• Get involved with open source communities. I cannot stress this enough. There is a huge opportunity to learn from the ever-growing open source community. The people are generous and there are loads of projects where you can get involved, and lots of spaces where other professionals can help with your problems too.

Photo by ThisisEngineering RAEng on Unsplash

How long will it take?

Some people measure success by the number of followers they have, the conferences they’ve been to or blogposts they’ve written. Others perhaps by the number of open source projects they’ve created or hackathons they’ve participated in. The truth is that there’s not one single way of measuring success here. It depends heavily on where your priorities lie and these can change over time, too.

If you’re anything like me, you might never feel like you’re completely done. This industry is constantly changing with new technologies to try, different platforms to conquer or algorithms to implement, so it seems impossible to believe you’ll ever feel like you’ve finished. But this isn’t something to be annoyed about – it's something to be proud of because curiosity will get you far.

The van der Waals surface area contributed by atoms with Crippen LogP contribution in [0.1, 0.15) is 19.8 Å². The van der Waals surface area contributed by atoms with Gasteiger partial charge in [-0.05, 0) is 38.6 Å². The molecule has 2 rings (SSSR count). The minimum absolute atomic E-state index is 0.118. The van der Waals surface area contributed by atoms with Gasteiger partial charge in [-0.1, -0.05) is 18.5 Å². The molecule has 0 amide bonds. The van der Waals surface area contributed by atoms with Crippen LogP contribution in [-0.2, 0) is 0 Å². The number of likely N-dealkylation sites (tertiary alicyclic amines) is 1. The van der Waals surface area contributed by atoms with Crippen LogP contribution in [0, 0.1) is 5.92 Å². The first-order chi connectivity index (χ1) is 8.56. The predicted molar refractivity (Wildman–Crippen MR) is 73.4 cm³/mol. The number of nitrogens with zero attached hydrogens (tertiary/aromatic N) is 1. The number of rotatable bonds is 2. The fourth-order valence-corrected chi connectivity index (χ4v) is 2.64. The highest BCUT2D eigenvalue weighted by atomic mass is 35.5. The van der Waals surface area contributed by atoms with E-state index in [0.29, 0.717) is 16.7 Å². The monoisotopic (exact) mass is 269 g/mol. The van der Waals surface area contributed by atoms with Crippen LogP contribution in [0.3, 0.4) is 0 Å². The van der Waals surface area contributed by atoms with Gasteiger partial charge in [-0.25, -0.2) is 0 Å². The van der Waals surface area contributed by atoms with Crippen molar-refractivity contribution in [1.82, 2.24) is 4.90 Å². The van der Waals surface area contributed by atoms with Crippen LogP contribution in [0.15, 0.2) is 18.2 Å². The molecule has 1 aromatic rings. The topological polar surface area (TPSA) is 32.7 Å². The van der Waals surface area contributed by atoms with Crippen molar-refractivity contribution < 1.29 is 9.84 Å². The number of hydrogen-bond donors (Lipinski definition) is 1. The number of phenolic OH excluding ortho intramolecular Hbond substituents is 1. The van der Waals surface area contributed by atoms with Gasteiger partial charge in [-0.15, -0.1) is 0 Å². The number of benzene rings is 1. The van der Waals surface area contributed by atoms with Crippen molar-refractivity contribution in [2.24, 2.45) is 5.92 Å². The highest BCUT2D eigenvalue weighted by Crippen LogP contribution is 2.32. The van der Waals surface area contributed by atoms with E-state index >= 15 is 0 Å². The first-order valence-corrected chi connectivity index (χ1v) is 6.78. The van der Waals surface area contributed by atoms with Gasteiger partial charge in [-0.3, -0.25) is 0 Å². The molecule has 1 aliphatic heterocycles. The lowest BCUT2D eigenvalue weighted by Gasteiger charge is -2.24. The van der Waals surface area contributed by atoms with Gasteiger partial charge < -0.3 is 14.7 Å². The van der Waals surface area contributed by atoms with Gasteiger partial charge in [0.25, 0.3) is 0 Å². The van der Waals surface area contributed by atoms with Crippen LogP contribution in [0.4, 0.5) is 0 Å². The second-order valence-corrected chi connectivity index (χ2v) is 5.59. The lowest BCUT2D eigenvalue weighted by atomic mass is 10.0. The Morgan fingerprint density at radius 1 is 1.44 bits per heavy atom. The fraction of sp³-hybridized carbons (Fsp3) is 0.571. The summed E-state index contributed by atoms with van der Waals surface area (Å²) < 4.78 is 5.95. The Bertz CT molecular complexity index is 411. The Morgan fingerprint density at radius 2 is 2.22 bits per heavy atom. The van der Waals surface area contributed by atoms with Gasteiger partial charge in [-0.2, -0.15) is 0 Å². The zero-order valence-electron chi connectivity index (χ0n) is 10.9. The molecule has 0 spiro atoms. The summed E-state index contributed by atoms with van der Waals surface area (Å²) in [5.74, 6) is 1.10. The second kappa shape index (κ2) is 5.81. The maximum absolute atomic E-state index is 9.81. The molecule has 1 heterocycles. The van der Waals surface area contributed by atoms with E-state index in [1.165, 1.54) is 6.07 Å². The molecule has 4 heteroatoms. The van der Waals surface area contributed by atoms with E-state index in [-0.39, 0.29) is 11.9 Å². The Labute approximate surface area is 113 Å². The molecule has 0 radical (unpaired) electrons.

Personally, I believe one way of measuring success is to look back and compare. Think of what you were doing a year ago and compare it against what you’re doing now. Check the code you wrote then and consider how differently you’d do it with so much knowledge at your disposal. Think about all the people you’ve met or worked with and remember how you helped them, or how they helped you to get where you are.

There may be times where you feel like an imposter, but I believe being aware of where you came from and appreciating the wins you’ve had (big or small!) are always a great reminder of your own success story.

Transitioning from a traditional architectural or engineering role to a computational one is not an easy task. There’s s no magic spell or shortcut to it and it’s often a lengthy process full of doubts and constraints that can make you question why you’re there in the first place.

But it’s also a path full of rewards! Every script, application or piece of code you create will help you to grow your skills and at the same time improve the work quality and workflow of your peers. Over time, you'll get the confidence to tackle more difficult problems, develop more complex applications and share your expertise with others.

Remember: get out there, experiment, try, fail, repeat. The best way to move forward is by making yourself vulnerable, so go ahead and jump head-first into this exciting field, shouting “Hello World!”.